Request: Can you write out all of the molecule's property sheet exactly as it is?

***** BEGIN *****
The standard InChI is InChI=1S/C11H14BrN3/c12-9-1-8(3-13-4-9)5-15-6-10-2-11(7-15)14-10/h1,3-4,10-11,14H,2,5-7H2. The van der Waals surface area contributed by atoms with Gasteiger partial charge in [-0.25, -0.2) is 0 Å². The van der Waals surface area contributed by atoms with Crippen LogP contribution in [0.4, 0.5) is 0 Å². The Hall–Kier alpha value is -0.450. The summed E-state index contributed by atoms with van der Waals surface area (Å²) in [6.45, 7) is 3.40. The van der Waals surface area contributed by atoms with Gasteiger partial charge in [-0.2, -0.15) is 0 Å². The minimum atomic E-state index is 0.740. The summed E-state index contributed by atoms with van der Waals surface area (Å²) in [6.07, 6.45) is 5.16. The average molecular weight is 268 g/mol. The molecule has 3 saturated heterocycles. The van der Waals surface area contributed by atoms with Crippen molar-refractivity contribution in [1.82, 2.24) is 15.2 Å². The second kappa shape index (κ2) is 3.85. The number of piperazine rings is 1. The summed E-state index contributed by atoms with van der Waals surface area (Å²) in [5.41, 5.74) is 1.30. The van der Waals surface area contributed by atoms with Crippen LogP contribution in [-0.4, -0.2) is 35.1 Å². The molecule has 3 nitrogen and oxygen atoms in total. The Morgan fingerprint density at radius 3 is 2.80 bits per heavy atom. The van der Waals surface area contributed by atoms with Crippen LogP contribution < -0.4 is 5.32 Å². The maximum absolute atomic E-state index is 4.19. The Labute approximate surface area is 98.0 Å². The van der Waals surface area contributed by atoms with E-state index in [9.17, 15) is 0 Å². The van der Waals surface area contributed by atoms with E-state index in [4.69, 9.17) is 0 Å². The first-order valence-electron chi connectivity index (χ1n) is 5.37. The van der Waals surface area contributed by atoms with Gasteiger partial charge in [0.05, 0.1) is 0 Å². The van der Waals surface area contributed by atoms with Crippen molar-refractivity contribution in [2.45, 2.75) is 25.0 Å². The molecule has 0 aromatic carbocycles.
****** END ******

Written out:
The standard InChI is InChI=1S/C11H14BrN3/c12-9-1-8(3-13-4-9)5-15-6-10-2-11(7-15)14-10/h1,3-4,10-11,14H,2,5-7H2. The van der Waals surface area contributed by atoms with Gasteiger partial charge in [-0.25, -0.2) is 0 Å². The van der Waals surface area contributed by atoms with Crippen LogP contribution in [0.4, 0.5) is 0 Å². The Hall–Kier alpha value is -0.450. The summed E-state index contributed by atoms with van der Waals surface area (Å²) in [6.45, 7) is 3.40. The van der Waals surface area contributed by atoms with Gasteiger partial charge in [-0.2, -0.15) is 0 Å². The minimum atomic E-state index is 0.740. The summed E-state index contributed by atoms with van der Waals surface area (Å²) in [6.07, 6.45) is 5.16. The average molecular weight is 268 g/mol. The molecule has 3 saturated heterocycles. The van der Waals surface area contributed by atoms with Crippen molar-refractivity contribution in [1.82, 2.24) is 15.2 Å². The second kappa shape index (κ2) is 3.85. The number of piperazine rings is 1. The summed E-state index contributed by atoms with van der Waals surface area (Å²) in [5.41, 5.74) is 1.30. The van der Waals surface area contributed by atoms with Crippen LogP contribution in [-0.4, -0.2) is 35.1 Å². The molecule has 3 nitrogen and oxygen atoms in total. The Morgan fingerprint density at radius 3 is 2.80 bits per heavy atom. The van der Waals surface area contributed by atoms with Crippen LogP contribution < -0.4 is 5.32 Å². The maximum absolute atomic E-state index is 4.19. The Labute approximate surface area is 98.0 Å². The van der Waals surface area contributed by atoms with E-state index in [9.17, 15) is 0 Å². The van der Waals surface area contributed by atoms with E-state index in [4.69, 9.17) is 0 Å². The first-order valence-electron chi connectivity index (χ1n) is 5.37. The van der Waals surface area contributed by atoms with Gasteiger partial charge in [0.05, 0.1) is 0 Å². The van der Waals surface area contributed by atoms with Crippen molar-refractivity contribution in [2.45, 2.75) is 25.0 Å². The molecule has 0 aromatic carbocycles.